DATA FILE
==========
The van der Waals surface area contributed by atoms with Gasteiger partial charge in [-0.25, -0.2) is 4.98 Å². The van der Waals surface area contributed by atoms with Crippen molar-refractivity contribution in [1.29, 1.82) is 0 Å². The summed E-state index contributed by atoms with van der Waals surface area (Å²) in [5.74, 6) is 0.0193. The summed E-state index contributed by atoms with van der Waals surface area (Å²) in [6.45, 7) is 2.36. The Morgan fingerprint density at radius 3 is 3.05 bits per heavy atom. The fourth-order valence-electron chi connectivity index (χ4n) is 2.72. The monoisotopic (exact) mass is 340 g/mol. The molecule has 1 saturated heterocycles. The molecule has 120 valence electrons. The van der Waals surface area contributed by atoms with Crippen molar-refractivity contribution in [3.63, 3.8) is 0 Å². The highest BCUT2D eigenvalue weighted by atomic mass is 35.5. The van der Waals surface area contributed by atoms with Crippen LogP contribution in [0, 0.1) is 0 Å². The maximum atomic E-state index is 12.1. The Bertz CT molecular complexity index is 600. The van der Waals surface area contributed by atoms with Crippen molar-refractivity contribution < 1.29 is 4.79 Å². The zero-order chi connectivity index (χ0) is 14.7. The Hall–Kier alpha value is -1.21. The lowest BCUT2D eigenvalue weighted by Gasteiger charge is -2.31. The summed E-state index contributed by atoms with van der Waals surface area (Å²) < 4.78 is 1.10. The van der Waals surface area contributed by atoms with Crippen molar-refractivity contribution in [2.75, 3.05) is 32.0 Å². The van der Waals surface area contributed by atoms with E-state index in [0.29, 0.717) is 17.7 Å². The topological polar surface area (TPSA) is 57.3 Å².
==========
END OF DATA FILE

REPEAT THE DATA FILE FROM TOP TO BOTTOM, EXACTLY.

The van der Waals surface area contributed by atoms with Gasteiger partial charge in [-0.25, -0.2) is 4.98 Å². The van der Waals surface area contributed by atoms with Crippen molar-refractivity contribution in [1.29, 1.82) is 0 Å². The summed E-state index contributed by atoms with van der Waals surface area (Å²) in [5.74, 6) is 0.0193. The summed E-state index contributed by atoms with van der Waals surface area (Å²) in [6.45, 7) is 2.36. The Morgan fingerprint density at radius 3 is 3.05 bits per heavy atom. The fourth-order valence-electron chi connectivity index (χ4n) is 2.72. The monoisotopic (exact) mass is 340 g/mol. The molecule has 1 saturated heterocycles. The molecule has 120 valence electrons. The van der Waals surface area contributed by atoms with Crippen molar-refractivity contribution in [3.63, 3.8) is 0 Å². The highest BCUT2D eigenvalue weighted by atomic mass is 35.5. The van der Waals surface area contributed by atoms with Crippen LogP contribution in [0, 0.1) is 0 Å². The maximum atomic E-state index is 12.1. The Bertz CT molecular complexity index is 600. The van der Waals surface area contributed by atoms with Crippen molar-refractivity contribution < 1.29 is 4.79 Å². The zero-order chi connectivity index (χ0) is 14.7. The Hall–Kier alpha value is -1.21. The lowest BCUT2D eigenvalue weighted by Gasteiger charge is -2.31. The summed E-state index contributed by atoms with van der Waals surface area (Å²) < 4.78 is 1.10. The van der Waals surface area contributed by atoms with Crippen molar-refractivity contribution in [2.75, 3.05) is 32.0 Å². The van der Waals surface area contributed by atoms with E-state index in [0.29, 0.717) is 17.7 Å². The topological polar surface area (TPSA) is 57.3 Å².